What is long COVID and how can you manage the symptoms?
When COVID-19 was first discovered, its main symptoms were quickly learned – a persistent cough, a temperature and a loss of taste or smell being the main ones.
What isn’t as well-known though, are the symptoms associated with long term COVID.
What is long COVID?
Long COVID is the term given for the series of symptoms you may continue suffering from once you have recovered from the initial COVID infection. Studies to date have shown that long COVID symptoms may be wide ranging and varied, often reappearing and then disappearing again in a series of waves. While symptoms can be new, many long COVID symptoms are similar to those you might experience during the initial infection and can include:
- Extreme tiredness (fatigue)
- Shortness of breath
- Chest pain or tightness
- Problems with memory and concentration (“brain fog”)
- Difficulty sleeping (insomnia)
- Heart palpitations
- Pins and needles
- Joint pain
- Depression and anxiety
- Tinnitus, earaches
- Feeling sick, diarrhea, stomach aches, loss of appetite
- A high temperature, cough, headaches, sore throat, changes to sense of smell or taste
How common is long COVID?
If you have had COVID-19, it doesn’t necessarily mean you are going to get long COVID too. Statistically, you are more likely to suffer if you are female and younger than 70, with symptoms five weeks after testing positive being the highest in the 35-49 age bracket. This still doesn’t mean that you will necessarily suffer from it though.1
Just how ‘long’ is long COVID?
With a relatively new virus, it’s understandable that the answer to this is not always clear. We are still learning how long it can take to recover from COVID-19, but if you have been experiencing symptoms for more than 4-weeks, or have started experiencing new symptoms, it’s possible that you have long term COVID.2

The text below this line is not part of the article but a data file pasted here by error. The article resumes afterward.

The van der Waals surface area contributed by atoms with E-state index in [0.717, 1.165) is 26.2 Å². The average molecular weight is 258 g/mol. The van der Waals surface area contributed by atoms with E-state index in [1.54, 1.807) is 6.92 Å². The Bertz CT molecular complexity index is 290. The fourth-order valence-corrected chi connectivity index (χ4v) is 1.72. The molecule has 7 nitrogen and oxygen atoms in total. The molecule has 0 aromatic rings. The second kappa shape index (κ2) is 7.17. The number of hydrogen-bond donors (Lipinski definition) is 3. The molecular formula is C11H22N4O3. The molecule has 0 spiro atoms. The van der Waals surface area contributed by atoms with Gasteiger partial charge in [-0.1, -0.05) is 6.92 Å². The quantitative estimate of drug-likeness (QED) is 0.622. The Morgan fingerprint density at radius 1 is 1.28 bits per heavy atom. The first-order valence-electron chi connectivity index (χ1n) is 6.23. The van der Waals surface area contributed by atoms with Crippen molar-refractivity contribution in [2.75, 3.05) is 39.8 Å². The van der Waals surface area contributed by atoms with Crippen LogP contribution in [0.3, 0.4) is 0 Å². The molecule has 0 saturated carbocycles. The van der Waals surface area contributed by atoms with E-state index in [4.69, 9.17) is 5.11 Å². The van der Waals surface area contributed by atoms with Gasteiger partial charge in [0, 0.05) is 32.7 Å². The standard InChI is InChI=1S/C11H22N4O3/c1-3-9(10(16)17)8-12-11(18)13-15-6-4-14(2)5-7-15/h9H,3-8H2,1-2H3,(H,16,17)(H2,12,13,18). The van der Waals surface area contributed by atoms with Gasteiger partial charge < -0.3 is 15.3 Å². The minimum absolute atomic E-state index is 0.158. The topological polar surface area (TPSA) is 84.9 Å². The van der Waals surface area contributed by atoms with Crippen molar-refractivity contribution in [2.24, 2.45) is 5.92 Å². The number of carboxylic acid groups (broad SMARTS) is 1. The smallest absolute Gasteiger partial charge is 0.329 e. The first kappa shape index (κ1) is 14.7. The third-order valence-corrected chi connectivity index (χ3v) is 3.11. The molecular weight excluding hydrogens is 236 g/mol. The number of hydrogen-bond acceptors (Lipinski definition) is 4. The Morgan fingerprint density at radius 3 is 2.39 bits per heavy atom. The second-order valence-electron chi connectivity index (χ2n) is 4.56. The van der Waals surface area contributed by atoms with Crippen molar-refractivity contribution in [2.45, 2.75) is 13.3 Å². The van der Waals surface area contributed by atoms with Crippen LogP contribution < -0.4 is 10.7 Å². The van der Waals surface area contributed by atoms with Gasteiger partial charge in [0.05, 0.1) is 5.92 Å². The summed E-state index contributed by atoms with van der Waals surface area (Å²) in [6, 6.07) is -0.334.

From statistics currently available, it seems that people may suffer from long COVID for as long as, and in some cases longer than, 6-months.3
In the UK, the Office for National Statistics (ONS) estimated that almost 700,000 people experienced long COVID for at least 12 weeks and of those, almost 475,000 experienced it for over 6 months. In fact, around 70,000 were still experiencing symptoms one year after the initial infection.1
What to do if you think you have long COVID
As there are multiple symptoms, it’s always wise to speak to a medical professional to rule out any other conditions before diagnosing yourself with long COVID. Depending on your symptoms you might be given blood tests, blood pressure and heart checks or x-rays.
There is no specific treatment for long COVID, but there are positive steps you can take to manage your symptoms. The NHS has launched a long COVID service which offers advice on where to find support.4 This recovery service recognizes the importance of looking after your physical and mental wellbeing and helps with managing your symptoms, getting back into physical activity and focusing on your diet. It’s important to be kind to yourself and pace yourself physically, without feeling pressure to get back into things too quickly. Tell your friends and family how you are feeling and if you find some days harder than others, tell them that too. Recovery from COVID can be unpredictable but try to stay strong and positive. You beat the initial infection and given time; you will start to feel yourself again.